Nolan Calls on President Trump and the Department of Veterans Affairs To Provide Veterans With Long-Overdue Identification Cards
[WASHINGTON D.C.] U.S. Rep Rick Nolan this week called on President Donald Trump and Department of Veterans Affairs Secretary David Shulkin to provide military Veterans with their long-overdue Veteran’s Identification Cards.
The Veterans Identification Card (VIC) program was mandated more than two years ago through the Veteran’s Identification Card Act of 2015. However, due to ongoing technical problems, less than 15% of the 45,000 applicants have received their VIC cards. This number does not include the Veterans who were unable to sign up. Currently, Veterans who visit the VA’s ID card landing page (www.vets.gov/veteran-id-card) can only leave their email address, and the VA does not provide any deadline for when Veterans will receive their cards.
“President Trump promised to serve and assist our Nation’s Veterans. He needs to make good on that promise by helping Veterans who are not able to receive their Veterans Identification Cards,” said Nolan. “There is absolutely no good reason that the VA cannot quickly resolve these delays and provide every single military Veteran with the identification card that they were promised.”
President Trump has made repeated promises to serve military Veterans with an accountable, responsive VA. During the 2016 presidential campaign, then-candidate Trump pledged he would personally act to resolve Veterans’ issues: "I will instruct my staff that if a valid complaint is not addressed, that the issue be brought directly to me…And I will pick up the phone and fix it myself if I have to."
The full text of Rep. Nolan’s letter is copied below.
January 8, 2018
President Donald J. Trump
The White House
1600 Pennsylvania Avenue N.W.
Washington, D.C. 20500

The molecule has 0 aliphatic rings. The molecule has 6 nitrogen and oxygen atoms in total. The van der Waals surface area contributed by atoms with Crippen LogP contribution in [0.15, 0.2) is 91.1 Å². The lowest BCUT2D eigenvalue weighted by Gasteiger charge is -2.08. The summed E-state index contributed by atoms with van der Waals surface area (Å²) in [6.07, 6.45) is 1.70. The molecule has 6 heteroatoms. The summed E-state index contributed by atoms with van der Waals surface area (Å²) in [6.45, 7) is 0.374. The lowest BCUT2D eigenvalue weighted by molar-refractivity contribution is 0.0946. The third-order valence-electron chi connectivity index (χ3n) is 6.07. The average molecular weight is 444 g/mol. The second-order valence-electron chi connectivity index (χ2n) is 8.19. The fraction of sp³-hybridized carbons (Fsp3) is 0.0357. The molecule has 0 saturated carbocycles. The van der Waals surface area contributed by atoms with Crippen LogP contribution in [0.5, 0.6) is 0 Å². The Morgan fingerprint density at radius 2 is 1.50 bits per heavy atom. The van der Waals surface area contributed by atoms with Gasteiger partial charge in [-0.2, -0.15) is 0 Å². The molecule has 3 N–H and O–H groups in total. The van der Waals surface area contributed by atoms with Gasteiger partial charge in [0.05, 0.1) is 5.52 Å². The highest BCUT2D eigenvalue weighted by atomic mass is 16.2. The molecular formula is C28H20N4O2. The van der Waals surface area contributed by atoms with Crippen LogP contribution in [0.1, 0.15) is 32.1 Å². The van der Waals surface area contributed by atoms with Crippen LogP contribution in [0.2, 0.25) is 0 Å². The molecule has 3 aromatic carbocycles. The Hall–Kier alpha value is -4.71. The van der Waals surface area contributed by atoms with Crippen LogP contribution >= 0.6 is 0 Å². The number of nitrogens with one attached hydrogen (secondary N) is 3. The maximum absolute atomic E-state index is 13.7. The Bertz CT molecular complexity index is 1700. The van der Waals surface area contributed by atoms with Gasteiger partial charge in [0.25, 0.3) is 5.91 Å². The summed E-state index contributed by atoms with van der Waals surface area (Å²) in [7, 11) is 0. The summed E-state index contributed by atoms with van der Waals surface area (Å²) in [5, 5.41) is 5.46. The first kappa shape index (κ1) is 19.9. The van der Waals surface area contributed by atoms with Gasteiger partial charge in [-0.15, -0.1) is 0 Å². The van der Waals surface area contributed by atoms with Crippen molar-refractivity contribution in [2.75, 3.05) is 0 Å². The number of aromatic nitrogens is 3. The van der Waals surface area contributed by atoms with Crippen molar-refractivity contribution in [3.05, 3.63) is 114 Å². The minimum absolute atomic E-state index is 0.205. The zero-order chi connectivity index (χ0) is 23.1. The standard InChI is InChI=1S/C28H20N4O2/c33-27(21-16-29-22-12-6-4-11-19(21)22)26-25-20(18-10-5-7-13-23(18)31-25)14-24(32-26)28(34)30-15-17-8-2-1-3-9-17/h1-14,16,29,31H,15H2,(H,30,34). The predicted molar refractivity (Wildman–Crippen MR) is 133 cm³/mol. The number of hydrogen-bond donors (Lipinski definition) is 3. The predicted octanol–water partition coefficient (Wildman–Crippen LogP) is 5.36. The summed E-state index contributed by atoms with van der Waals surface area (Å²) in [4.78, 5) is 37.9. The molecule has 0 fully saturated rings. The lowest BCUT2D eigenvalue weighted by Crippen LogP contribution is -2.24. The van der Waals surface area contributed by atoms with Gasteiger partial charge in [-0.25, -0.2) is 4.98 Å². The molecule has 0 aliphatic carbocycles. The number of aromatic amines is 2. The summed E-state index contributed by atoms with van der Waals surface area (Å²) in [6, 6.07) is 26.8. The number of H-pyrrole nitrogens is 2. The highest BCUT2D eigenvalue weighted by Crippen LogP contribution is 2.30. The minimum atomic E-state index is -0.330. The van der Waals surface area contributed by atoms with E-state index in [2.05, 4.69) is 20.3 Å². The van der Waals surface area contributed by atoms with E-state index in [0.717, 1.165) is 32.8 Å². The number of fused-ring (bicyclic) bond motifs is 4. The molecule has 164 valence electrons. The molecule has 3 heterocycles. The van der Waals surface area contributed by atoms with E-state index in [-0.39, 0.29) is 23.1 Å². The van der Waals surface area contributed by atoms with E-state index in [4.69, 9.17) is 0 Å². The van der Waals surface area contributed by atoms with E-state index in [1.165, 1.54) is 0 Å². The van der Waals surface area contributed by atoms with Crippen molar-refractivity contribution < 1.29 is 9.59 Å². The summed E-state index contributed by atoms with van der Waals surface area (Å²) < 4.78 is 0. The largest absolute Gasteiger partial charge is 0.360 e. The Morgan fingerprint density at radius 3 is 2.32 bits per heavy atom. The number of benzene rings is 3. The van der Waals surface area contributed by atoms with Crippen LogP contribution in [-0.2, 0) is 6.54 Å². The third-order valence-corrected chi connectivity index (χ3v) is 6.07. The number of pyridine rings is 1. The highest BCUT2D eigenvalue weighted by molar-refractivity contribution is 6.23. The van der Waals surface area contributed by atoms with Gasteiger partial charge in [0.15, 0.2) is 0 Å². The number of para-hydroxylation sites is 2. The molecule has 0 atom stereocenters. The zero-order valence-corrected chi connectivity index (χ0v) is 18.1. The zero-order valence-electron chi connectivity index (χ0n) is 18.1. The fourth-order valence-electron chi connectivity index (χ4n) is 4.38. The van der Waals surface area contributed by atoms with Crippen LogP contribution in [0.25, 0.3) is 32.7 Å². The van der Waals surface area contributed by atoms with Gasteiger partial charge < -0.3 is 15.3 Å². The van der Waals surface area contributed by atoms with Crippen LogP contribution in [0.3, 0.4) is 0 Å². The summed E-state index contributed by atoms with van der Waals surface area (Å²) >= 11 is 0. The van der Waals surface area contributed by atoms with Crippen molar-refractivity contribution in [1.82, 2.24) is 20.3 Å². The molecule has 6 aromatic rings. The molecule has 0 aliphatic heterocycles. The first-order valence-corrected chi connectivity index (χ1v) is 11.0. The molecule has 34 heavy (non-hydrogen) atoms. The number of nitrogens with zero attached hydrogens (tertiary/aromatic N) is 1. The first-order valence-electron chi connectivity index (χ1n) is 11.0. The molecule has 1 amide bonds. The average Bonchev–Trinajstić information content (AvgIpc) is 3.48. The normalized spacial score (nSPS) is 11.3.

Dear President Trump,
In keeping with your pledge to serve military Veterans with an accountable, responsible Department of Veterans Affairs (VA) that puts veterans first, I am writing to request your Administration promptly resolve issues facing the rollout of the Veteran's Identification Card (VIC) program.
The VIC program rollout was mandated more than two years ago through the Veteran’s Identification Card Act of 2015. Unfortunately, since its formal unveiling in late November 2017, the program has been severely hindered by a number of technical issues. It is my understanding VA has processed less than 15% of the 45,000 applications pending and this number does not include the number of Veterans who were unable to sign up.
Reports indicate the agency is making some progress to increase the completed number of applications, but delays for Veterans nationally and in my Congressional district persist. Therefore, I would urge you to work closely with Secretary Shulkin to ensure the Department has the appropriate resources and staffing it needs to get the pending applications completed.
I foresee no reason why this issue cannot be resolved before the end of the first quarter and allow our Veterans to fully benefit from this new card and end the constant waiting they so often experience with the VA.
Thank you for your review and consideration of this important request.